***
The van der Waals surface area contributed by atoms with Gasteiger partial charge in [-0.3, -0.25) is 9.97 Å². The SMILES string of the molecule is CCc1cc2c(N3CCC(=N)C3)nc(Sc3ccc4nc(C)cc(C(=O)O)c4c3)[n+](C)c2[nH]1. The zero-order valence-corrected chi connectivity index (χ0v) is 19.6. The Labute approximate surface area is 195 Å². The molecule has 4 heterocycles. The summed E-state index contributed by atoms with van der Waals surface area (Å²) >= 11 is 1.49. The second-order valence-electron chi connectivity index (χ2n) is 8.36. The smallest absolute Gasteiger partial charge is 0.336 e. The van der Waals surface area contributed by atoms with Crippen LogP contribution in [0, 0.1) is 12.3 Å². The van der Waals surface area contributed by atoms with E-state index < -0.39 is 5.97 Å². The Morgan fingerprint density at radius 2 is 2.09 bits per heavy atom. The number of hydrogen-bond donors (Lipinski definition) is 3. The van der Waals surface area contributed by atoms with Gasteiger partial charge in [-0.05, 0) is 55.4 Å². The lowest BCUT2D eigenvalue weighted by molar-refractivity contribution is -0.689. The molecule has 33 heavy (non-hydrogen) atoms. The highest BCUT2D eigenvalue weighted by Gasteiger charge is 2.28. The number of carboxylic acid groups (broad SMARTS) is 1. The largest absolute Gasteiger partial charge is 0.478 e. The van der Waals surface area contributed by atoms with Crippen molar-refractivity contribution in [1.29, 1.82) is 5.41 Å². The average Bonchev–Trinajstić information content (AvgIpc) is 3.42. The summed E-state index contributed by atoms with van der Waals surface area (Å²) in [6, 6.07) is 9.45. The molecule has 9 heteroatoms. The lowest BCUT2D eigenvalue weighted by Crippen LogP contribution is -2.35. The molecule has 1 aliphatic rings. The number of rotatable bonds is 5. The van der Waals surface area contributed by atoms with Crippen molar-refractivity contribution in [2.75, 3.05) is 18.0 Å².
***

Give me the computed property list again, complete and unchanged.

The van der Waals surface area contributed by atoms with Gasteiger partial charge in [-0.3, -0.25) is 9.97 Å². The SMILES string of the molecule is CCc1cc2c(N3CCC(=N)C3)nc(Sc3ccc4nc(C)cc(C(=O)O)c4c3)[n+](C)c2[nH]1. The zero-order valence-corrected chi connectivity index (χ0v) is 19.6. The Labute approximate surface area is 195 Å². The molecule has 4 heterocycles. The summed E-state index contributed by atoms with van der Waals surface area (Å²) >= 11 is 1.49. The second-order valence-electron chi connectivity index (χ2n) is 8.36. The smallest absolute Gasteiger partial charge is 0.336 e. The van der Waals surface area contributed by atoms with Crippen LogP contribution in [0, 0.1) is 12.3 Å². The van der Waals surface area contributed by atoms with E-state index < -0.39 is 5.97 Å². The Morgan fingerprint density at radius 2 is 2.09 bits per heavy atom. The number of hydrogen-bond donors (Lipinski definition) is 3. The van der Waals surface area contributed by atoms with Gasteiger partial charge in [-0.05, 0) is 55.4 Å². The lowest BCUT2D eigenvalue weighted by molar-refractivity contribution is -0.689. The molecule has 33 heavy (non-hydrogen) atoms. The highest BCUT2D eigenvalue weighted by Gasteiger charge is 2.28. The number of carboxylic acid groups (broad SMARTS) is 1. The largest absolute Gasteiger partial charge is 0.478 e. The van der Waals surface area contributed by atoms with Crippen molar-refractivity contribution in [1.29, 1.82) is 5.41 Å². The average Bonchev–Trinajstić information content (AvgIpc) is 3.42. The summed E-state index contributed by atoms with van der Waals surface area (Å²) in [6, 6.07) is 9.45. The molecule has 9 heteroatoms. The lowest BCUT2D eigenvalue weighted by Crippen LogP contribution is -2.35. The molecule has 1 aliphatic rings. The number of rotatable bonds is 5. The van der Waals surface area contributed by atoms with Crippen molar-refractivity contribution in [2.75, 3.05) is 18.0 Å².